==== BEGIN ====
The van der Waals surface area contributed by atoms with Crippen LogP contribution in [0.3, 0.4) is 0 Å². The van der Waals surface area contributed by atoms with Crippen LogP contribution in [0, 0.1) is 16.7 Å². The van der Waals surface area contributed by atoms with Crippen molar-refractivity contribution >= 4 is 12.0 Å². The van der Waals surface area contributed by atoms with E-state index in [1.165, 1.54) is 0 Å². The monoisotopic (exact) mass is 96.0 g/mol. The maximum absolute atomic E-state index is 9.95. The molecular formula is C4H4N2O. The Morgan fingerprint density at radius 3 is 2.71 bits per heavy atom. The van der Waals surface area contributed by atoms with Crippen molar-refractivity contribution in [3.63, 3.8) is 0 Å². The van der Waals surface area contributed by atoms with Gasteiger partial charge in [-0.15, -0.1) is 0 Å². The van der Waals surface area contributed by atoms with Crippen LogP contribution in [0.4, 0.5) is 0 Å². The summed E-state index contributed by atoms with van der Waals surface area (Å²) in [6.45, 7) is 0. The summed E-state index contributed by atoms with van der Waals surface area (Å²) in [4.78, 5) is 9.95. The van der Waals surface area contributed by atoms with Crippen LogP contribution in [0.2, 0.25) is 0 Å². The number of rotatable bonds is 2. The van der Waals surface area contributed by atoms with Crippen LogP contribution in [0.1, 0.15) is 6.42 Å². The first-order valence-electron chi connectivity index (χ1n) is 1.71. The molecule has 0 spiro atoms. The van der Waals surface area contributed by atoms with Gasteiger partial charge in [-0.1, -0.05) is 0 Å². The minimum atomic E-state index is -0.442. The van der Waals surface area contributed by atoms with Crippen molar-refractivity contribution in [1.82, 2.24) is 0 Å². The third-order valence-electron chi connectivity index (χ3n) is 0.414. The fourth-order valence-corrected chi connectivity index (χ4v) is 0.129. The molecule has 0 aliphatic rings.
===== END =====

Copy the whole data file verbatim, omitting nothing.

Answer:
The van der Waals surface area contributed by atoms with Crippen LogP contribution in [0.3, 0.4) is 0 Å². The van der Waals surface area contributed by atoms with Crippen LogP contribution in [0, 0.1) is 16.7 Å². The van der Waals surface area contributed by atoms with Crippen molar-refractivity contribution >= 4 is 12.0 Å². The van der Waals surface area contributed by atoms with E-state index in [1.165, 1.54) is 0 Å². The monoisotopic (exact) mass is 96.0 g/mol. The maximum absolute atomic E-state index is 9.95. The molecular formula is C4H4N2O. The Morgan fingerprint density at radius 3 is 2.71 bits per heavy atom. The van der Waals surface area contributed by atoms with Crippen molar-refractivity contribution in [3.63, 3.8) is 0 Å². The van der Waals surface area contributed by atoms with Gasteiger partial charge in [-0.15, -0.1) is 0 Å². The van der Waals surface area contributed by atoms with Crippen LogP contribution in [0.4, 0.5) is 0 Å². The summed E-state index contributed by atoms with van der Waals surface area (Å²) in [6.45, 7) is 0. The summed E-state index contributed by atoms with van der Waals surface area (Å²) in [4.78, 5) is 9.95. The van der Waals surface area contributed by atoms with Crippen LogP contribution in [0.2, 0.25) is 0 Å². The number of rotatable bonds is 2. The van der Waals surface area contributed by atoms with Crippen LogP contribution in [0.1, 0.15) is 6.42 Å². The first-order valence-electron chi connectivity index (χ1n) is 1.71. The molecule has 0 spiro atoms. The van der Waals surface area contributed by atoms with Gasteiger partial charge in [-0.1, -0.05) is 0 Å². The minimum atomic E-state index is -0.442. The van der Waals surface area contributed by atoms with Crippen molar-refractivity contribution in [1.82, 2.24) is 0 Å². The third-order valence-electron chi connectivity index (χ3n) is 0.414. The fourth-order valence-corrected chi connectivity index (χ4v) is 0.129. The molecule has 0 aliphatic rings.